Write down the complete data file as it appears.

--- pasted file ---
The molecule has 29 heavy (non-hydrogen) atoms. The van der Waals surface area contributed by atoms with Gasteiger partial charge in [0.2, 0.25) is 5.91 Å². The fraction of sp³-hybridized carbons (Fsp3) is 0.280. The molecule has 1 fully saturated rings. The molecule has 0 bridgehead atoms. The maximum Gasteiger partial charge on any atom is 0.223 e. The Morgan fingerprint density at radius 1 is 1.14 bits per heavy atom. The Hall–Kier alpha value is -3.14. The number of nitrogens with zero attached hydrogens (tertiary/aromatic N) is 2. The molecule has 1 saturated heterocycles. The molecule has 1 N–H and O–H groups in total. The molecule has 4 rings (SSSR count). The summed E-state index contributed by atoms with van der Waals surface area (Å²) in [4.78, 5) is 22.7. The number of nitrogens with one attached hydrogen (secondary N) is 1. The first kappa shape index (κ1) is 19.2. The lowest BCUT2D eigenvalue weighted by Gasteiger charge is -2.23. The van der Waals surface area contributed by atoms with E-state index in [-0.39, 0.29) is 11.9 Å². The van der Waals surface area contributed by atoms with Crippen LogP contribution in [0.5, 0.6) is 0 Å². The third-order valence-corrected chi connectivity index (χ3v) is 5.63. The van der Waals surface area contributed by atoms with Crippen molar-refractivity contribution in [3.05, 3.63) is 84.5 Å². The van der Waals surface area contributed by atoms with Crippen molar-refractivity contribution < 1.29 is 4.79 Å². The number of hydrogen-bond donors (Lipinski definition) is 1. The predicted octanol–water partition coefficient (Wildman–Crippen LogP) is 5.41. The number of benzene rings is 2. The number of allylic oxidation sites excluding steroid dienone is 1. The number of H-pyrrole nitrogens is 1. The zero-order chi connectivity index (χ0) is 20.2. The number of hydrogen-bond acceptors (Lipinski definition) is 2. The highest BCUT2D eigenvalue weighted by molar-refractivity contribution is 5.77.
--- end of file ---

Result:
The molecule has 29 heavy (non-hydrogen) atoms. The van der Waals surface area contributed by atoms with Gasteiger partial charge in [0.2, 0.25) is 5.91 Å². The fraction of sp³-hybridized carbons (Fsp3) is 0.280. The molecule has 1 fully saturated rings. The molecule has 0 bridgehead atoms. The maximum Gasteiger partial charge on any atom is 0.223 e. The Morgan fingerprint density at radius 1 is 1.14 bits per heavy atom. The Hall–Kier alpha value is -3.14. The number of nitrogens with zero attached hydrogens (tertiary/aromatic N) is 2. The molecule has 1 saturated heterocycles. The molecule has 1 N–H and O–H groups in total. The molecule has 4 rings (SSSR count). The summed E-state index contributed by atoms with van der Waals surface area (Å²) in [4.78, 5) is 22.7. The number of nitrogens with one attached hydrogen (secondary N) is 1. The first kappa shape index (κ1) is 19.2. The lowest BCUT2D eigenvalue weighted by Gasteiger charge is -2.23. The van der Waals surface area contributed by atoms with E-state index in [-0.39, 0.29) is 11.9 Å². The van der Waals surface area contributed by atoms with Crippen LogP contribution in [0.5, 0.6) is 0 Å². The third-order valence-corrected chi connectivity index (χ3v) is 5.63. The van der Waals surface area contributed by atoms with Crippen molar-refractivity contribution in [3.05, 3.63) is 84.5 Å². The van der Waals surface area contributed by atoms with Crippen molar-refractivity contribution < 1.29 is 4.79 Å². The number of hydrogen-bond donors (Lipinski definition) is 1. The predicted octanol–water partition coefficient (Wildman–Crippen LogP) is 5.41. The number of benzene rings is 2. The number of allylic oxidation sites excluding steroid dienone is 1. The number of H-pyrrole nitrogens is 1. The zero-order chi connectivity index (χ0) is 20.2. The number of hydrogen-bond acceptors (Lipinski definition) is 2. The highest BCUT2D eigenvalue weighted by molar-refractivity contribution is 5.77.